Hands grabbed his shoulder. He felt the first blow of the stick on his calves, knocking him to the floor. Then more blows and kicks. He heard a scream …


Someone called his name and shook him. He couldn’t see. Was it dark? Or something else. He panicked, thrashing about trying to get away.


A light appeared by his side. A shadow of a man leaned over him. Heyes shrank back.


“Heyes, it’s okay.” The voice came from the other side of him. It sounded familiar. “Heyes, it’s Jed. You’re okay.”

Heyes stared upwards, breathing heavily, drenched in sweat.

He put a hand to his forehead and found a cool cloth there. “Wha’?” 

“He often have nightmares?” an unfamiliar voice asked to his right.

“Sometimes,” said the voice called Jed. 

“Easy young fella. You’re safe now. Nobody here is gonna hurt ya.” The unfamiliar voice was soothing. 

Heyes turned his head towards it. He couldn’t focus on the face and he gasped. Slowly it coalesced into Jericho. Heyes blinked and gave a shuttering gasp of relief.

“Heyes, ya okay?”

Heyes turned his head the other way and could make out Jed. “Yeah.” He smiled faintly. “Yeah I’m fine.” He put his hand to his forehead again. “Sheesh!” His breathing returning to normal now. He nodded, trying to reassure them both and himself that he was okay. The nightmare still haunted him but it was receding.

“Gave me a bit of a scare young Heyes, crying out like that. I thought ya were being murdered.”

“I was,” Heyes breathed. “Sheesh!” He struggled onto his elbows. Jericho caught the wet cloth as it dropped from his forehead. Heyes groaned. “Gonna be sick!” He scrambled to sit up and threw his legs over the side of the bed.

Jericho snatched up the chamber pot and thrust it into Heyes’ hands onto his knees. Not a moment too soon. Heyes wretched. This was embarrassing. Jed rubbed his shoulder.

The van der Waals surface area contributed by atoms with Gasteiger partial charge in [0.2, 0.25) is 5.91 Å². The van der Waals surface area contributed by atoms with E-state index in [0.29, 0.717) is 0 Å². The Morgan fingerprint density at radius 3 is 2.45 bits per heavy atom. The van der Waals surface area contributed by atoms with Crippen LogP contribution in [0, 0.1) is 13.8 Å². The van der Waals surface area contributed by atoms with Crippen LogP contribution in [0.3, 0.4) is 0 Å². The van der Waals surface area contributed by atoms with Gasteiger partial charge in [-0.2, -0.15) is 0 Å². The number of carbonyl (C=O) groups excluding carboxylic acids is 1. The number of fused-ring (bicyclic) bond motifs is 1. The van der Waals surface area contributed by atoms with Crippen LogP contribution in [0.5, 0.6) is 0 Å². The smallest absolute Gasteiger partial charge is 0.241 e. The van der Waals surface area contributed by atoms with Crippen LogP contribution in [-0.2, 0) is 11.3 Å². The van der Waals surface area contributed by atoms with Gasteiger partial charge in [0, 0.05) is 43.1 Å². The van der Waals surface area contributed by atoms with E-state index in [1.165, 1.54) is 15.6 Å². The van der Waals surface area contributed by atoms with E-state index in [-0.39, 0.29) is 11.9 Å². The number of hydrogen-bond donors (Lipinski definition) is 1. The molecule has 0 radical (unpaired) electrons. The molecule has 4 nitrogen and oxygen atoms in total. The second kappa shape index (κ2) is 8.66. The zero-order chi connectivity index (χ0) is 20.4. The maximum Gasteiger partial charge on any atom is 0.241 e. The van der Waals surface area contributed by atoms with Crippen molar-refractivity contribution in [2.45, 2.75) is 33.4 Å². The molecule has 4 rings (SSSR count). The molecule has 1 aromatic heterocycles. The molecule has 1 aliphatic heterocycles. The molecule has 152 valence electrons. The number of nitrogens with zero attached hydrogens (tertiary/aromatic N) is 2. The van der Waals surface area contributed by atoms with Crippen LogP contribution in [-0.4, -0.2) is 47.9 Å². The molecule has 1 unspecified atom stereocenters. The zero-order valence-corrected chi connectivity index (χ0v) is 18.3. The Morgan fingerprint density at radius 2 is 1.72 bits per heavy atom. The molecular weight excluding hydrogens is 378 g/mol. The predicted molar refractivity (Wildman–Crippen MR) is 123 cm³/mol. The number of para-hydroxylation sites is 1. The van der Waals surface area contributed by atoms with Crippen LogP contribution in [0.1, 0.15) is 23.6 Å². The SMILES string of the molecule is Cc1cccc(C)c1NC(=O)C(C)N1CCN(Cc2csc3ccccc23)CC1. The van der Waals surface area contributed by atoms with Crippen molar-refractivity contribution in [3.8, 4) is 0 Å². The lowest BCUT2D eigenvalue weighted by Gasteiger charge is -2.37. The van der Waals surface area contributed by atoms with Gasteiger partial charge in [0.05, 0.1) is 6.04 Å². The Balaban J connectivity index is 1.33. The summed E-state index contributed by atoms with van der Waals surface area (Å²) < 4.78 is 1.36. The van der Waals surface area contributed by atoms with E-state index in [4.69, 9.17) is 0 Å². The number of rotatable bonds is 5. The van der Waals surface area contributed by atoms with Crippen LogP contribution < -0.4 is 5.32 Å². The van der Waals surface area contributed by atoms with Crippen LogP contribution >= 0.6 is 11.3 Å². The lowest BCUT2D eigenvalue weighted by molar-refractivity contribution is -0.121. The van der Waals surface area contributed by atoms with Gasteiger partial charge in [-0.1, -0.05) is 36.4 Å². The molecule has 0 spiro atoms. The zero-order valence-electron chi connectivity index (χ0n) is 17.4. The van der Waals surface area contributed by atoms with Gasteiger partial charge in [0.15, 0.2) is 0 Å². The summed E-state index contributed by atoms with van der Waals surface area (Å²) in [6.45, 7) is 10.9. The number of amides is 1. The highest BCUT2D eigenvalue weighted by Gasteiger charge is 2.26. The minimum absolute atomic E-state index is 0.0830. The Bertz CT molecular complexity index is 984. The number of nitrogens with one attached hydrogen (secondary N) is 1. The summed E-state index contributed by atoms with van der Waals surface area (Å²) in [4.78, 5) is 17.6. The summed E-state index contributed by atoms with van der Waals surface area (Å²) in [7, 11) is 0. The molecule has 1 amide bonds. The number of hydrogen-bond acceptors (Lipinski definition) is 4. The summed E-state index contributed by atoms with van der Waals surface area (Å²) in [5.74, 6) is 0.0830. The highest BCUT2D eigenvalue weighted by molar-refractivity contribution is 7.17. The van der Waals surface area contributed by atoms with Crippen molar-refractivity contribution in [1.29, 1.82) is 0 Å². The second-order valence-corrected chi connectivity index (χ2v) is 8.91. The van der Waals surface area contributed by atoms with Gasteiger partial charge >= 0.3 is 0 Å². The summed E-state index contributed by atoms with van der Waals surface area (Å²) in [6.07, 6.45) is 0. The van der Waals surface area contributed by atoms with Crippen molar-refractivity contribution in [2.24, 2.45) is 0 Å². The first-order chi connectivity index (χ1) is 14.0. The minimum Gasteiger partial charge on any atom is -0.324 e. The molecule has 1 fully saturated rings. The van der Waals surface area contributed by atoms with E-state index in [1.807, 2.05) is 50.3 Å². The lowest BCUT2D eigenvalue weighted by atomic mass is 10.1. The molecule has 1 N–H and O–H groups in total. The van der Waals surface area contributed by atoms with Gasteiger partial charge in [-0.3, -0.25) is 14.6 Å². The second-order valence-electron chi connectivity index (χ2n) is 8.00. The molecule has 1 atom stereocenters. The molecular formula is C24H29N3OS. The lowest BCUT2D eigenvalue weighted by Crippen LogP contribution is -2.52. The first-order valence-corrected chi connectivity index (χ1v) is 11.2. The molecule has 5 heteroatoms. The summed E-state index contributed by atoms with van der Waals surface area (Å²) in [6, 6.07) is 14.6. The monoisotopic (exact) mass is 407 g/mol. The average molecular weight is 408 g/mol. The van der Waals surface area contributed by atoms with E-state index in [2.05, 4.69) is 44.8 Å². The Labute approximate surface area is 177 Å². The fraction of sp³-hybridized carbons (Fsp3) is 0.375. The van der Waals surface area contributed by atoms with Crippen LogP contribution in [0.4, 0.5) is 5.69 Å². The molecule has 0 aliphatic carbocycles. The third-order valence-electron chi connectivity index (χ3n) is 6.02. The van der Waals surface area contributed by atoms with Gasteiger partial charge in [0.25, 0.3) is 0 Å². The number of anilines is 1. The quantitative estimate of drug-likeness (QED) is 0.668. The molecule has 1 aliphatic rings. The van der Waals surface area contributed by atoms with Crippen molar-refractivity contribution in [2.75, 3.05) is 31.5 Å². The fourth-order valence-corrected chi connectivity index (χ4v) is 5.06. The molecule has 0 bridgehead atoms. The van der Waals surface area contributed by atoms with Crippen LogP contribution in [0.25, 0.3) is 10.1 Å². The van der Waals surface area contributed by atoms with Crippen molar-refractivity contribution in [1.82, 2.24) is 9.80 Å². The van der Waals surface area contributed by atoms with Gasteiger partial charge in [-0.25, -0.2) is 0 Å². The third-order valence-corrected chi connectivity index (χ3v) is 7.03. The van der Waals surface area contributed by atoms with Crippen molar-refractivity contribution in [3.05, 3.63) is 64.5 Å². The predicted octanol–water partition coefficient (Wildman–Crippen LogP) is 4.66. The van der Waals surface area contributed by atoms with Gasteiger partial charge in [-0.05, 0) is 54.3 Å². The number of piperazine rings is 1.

“It’s okay, Heyes. Better out than in.” 

Heyes grunted. “Hope you don’t think this is a verdict on your cooking Jericho ‘cos …” Again.

Jericho chuckled. “No offense taken, young Heyes. Finished?”

Heyes raised his head and nodded. “Yeah.” 

Jericho handed him the cloth from earlier for wiping his mouth and patted him on the shoulder.

“I’m fine,” Heyes reassured him. “Sorry I woke you.”

“Ah, ‘bout time to get up anyways. You two get back to bed. Get ya heads down for a ‘nother few hours. There’s no rush. After the night you’ve had I reckon ya could do with the sleep.”

Jericho glanced at Jed. He would leave Heyes to his care. Jericho left taking the chamber pot with him.

After he’d gone Heyes leaned forward on his elbows and cradled his head.

“You okay Heyes?” 

“Yeah,” Heyes sighed, looking round with a weak smile. “I’m fine now, Jed. Coulda done without that.”

“Let’s get some more sleep. Big day tomorrow.”

Heyes settled on his back. Jed turned over and was soon asleep. Heyes lay staring at the ceiling now slowing becoming visible in the dawn light. 

“Yeah. Big day indeed.”

Kid Curry and that other fella; Hannibal Heyes and whatsname